Congress Considers Regulating Data Brokers Amid Broader Push for Privacy Legislation

The $200 billion industry specifically targets children and other vulnerable populations, experts said.

Congress Considers Regulating Data Brokers Amid Broader Push for Privacy Legislation
Screenshot of Rep. Kathy Castor from the House Energy & Commerce Committee webcast

WASHINGTON, April 26, 2023 — House lawmakers from both parties are taking aim at the largely unregulated data broker industry with a slew of new and reintroduced bills that would limit the collection and sale of personal data online.

Experts have warned that the $200 billion industry poses a grave threat to digital privacy, particularly for children and other vulnerable populations — sparking renewed calls for comprehensive federal privacy legislation at a hearing convened Thursday by the Oversight and Investigations Subcommittee.

“A staggering amount of information is collected on Americans every day, frequently without their knowledge or consent,” said Subcommittee Chair Morgan Griffith, R-Va. “This data then gets shared, analyzed, combined with other data sets, bought and sold. In some cases, this data is not even anonymized… There is a complete lack of safeguards.”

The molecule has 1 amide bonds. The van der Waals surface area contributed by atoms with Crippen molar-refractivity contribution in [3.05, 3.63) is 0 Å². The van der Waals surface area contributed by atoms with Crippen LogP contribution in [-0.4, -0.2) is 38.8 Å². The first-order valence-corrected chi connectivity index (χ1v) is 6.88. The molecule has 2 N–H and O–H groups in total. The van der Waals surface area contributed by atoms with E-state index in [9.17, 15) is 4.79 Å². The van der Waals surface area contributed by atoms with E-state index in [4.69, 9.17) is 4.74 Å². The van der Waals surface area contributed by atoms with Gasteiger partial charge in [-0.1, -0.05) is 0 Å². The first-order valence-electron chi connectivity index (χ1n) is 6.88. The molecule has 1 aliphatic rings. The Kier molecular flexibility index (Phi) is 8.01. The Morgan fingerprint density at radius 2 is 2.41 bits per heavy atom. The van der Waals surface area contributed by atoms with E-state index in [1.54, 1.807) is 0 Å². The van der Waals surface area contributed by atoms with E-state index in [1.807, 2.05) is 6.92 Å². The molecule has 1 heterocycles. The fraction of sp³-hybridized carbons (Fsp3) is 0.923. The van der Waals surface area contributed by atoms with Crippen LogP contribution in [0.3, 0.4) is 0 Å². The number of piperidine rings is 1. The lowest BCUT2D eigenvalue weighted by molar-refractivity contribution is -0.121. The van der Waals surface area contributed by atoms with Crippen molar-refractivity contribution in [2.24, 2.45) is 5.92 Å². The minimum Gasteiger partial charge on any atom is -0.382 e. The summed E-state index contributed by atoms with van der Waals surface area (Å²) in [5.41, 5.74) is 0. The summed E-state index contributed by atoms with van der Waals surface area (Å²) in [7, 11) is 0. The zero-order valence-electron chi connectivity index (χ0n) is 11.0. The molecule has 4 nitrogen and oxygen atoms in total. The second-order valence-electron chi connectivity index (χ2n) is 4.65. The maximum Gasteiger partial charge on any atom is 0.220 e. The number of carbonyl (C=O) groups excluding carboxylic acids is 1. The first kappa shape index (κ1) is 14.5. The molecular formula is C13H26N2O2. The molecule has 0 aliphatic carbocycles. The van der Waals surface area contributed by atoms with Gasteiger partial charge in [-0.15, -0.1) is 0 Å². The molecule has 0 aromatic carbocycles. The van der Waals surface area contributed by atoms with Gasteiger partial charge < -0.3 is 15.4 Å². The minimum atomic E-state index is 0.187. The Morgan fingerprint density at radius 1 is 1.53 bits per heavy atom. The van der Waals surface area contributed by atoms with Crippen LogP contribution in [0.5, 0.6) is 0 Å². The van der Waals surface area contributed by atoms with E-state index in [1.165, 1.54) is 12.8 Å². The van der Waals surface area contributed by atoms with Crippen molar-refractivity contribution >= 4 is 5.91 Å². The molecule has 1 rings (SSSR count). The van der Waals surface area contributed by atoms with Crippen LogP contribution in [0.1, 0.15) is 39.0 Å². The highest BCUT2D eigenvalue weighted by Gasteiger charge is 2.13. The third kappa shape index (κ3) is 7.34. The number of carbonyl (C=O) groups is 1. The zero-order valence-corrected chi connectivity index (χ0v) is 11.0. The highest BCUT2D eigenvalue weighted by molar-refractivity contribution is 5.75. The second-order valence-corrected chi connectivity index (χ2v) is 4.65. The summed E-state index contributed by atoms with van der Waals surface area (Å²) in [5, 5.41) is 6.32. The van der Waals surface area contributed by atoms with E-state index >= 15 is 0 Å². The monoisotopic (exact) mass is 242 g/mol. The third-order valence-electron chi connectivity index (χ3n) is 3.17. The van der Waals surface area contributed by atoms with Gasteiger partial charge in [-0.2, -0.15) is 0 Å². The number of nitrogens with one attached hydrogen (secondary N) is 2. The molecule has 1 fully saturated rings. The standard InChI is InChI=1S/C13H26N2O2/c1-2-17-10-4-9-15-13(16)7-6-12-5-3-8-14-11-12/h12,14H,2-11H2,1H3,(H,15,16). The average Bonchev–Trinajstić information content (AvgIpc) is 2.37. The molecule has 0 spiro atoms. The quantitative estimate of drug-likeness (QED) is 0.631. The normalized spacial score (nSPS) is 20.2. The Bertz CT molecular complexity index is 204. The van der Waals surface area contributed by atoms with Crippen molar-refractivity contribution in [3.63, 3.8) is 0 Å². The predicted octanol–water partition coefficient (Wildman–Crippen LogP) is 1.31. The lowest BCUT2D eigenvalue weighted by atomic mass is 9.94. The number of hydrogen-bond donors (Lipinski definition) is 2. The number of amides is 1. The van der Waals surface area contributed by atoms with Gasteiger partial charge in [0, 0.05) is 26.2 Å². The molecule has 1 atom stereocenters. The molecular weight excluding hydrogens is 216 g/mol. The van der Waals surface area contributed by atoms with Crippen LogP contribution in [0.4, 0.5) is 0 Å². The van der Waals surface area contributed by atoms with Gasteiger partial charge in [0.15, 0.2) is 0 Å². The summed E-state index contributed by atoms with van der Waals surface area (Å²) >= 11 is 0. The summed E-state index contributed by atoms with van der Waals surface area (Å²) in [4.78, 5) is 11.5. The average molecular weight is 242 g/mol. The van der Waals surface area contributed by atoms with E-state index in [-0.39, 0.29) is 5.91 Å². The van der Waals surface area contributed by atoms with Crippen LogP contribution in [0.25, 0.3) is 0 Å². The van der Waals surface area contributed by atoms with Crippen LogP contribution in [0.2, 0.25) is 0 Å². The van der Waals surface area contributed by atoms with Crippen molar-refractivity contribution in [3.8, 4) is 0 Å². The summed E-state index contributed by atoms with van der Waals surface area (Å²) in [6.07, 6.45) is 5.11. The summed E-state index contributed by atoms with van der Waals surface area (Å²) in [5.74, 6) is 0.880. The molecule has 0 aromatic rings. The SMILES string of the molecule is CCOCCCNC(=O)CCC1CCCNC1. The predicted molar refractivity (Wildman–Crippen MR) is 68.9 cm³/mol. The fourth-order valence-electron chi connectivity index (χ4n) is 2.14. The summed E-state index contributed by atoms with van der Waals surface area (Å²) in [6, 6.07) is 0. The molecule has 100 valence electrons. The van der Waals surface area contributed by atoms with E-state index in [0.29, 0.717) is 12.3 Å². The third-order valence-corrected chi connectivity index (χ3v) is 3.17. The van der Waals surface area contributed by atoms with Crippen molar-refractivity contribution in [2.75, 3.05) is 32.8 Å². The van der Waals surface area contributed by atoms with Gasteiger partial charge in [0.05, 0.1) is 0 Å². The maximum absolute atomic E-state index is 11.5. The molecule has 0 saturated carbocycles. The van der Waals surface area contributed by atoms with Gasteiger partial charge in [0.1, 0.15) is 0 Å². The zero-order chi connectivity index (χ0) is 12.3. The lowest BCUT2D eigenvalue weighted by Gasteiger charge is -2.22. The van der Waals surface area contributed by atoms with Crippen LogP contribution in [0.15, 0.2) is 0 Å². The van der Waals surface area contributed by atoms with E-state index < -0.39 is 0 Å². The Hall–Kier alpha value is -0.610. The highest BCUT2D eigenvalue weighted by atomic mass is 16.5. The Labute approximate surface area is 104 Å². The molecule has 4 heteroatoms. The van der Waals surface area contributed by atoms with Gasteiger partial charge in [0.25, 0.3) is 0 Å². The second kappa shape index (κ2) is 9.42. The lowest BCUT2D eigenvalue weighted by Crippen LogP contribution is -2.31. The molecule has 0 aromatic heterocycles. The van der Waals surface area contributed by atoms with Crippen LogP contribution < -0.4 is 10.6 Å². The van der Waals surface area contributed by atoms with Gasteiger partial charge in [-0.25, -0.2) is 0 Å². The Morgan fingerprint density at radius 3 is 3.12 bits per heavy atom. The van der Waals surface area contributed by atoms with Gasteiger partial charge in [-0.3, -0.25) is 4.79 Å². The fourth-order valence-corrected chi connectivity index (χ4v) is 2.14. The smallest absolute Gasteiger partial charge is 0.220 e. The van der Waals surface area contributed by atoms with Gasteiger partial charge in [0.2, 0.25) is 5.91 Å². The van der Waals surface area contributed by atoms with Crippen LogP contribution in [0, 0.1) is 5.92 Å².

Data collection extends far beyond the information that most consumers are willing to enter into online forms, said Justin Sherman, a senior fellow at Duke University’s Sanford School of Public Policy.

Using a variety of prediction tools, Sherman explained, data brokers infer and then sell sensitive personal information that a consumer might never have explicitly provided — for example, inferring a certain health condition based on visits to a relevant medical facility.

“These analytical tools render the factual context fundamentally different,” said Laura Moy, faculty director of the Georgetown Law Center’s Center on Privacy & Technology. “Maybe having a list of addresses on paper at one time was something that didn’t give people much cause for concern. Now those lists of historical address information can be mined to learn information about people’s relationships and their religion and their habits.”

Data brokers fuel discrimination and exploitation, witnesses say

The broad scope of data collected by brokers includes “race, religion, gender, sexual orientation, income level, how you vote, what you buy, what videos you watch, what prescriptions you take, and where your kids and grandkids go to school,” Sherman said. “This harms every American, especially the most vulnerable.”

Throughout the hearing, experts and lawmakers highlighted stories of recovering gambling addicts bombarded with sports betting ads, elderly Alzheimer’s patients targeted by predatory scammers and other examples of exploitation fueled by data brokers.

“The more you know about someone, the more you can manipulate them,” said Marshall Erwin, chief security officer of Mozilla. “You can target your message to exactly who you want, who you want, and in some cases that can be fine… but in other cases it can be terribly problematic.”